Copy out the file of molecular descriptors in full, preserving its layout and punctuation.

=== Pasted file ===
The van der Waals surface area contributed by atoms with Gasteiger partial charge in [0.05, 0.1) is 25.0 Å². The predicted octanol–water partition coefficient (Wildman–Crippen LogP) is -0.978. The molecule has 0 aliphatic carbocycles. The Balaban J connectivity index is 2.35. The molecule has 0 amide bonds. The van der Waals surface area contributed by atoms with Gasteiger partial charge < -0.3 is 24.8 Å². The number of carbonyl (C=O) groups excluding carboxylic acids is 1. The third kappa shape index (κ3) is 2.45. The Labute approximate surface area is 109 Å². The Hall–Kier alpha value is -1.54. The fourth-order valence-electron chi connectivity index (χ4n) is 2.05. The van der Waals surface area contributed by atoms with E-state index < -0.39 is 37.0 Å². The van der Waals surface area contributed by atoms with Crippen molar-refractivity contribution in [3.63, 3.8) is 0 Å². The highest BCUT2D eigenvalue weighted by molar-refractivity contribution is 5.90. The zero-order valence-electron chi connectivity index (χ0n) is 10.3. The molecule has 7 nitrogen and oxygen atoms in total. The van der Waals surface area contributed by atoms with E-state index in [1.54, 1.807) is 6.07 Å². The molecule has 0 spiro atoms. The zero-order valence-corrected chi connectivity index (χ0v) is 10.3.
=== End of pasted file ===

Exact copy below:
The van der Waals surface area contributed by atoms with Gasteiger partial charge in [0.05, 0.1) is 25.0 Å². The predicted octanol–water partition coefficient (Wildman–Crippen LogP) is -0.978. The molecule has 0 aliphatic carbocycles. The Balaban J connectivity index is 2.35. The molecule has 0 amide bonds. The van der Waals surface area contributed by atoms with Gasteiger partial charge < -0.3 is 24.8 Å². The number of carbonyl (C=O) groups excluding carboxylic acids is 1. The third kappa shape index (κ3) is 2.45. The Labute approximate surface area is 109 Å². The Hall–Kier alpha value is -1.54. The fourth-order valence-electron chi connectivity index (χ4n) is 2.05. The van der Waals surface area contributed by atoms with E-state index < -0.39 is 37.0 Å². The van der Waals surface area contributed by atoms with Crippen molar-refractivity contribution in [3.63, 3.8) is 0 Å². The highest BCUT2D eigenvalue weighted by molar-refractivity contribution is 5.90. The zero-order valence-electron chi connectivity index (χ0n) is 10.3. The molecule has 7 nitrogen and oxygen atoms in total. The van der Waals surface area contributed by atoms with E-state index in [1.54, 1.807) is 6.07 Å². The molecule has 0 spiro atoms. The zero-order valence-corrected chi connectivity index (χ0v) is 10.3.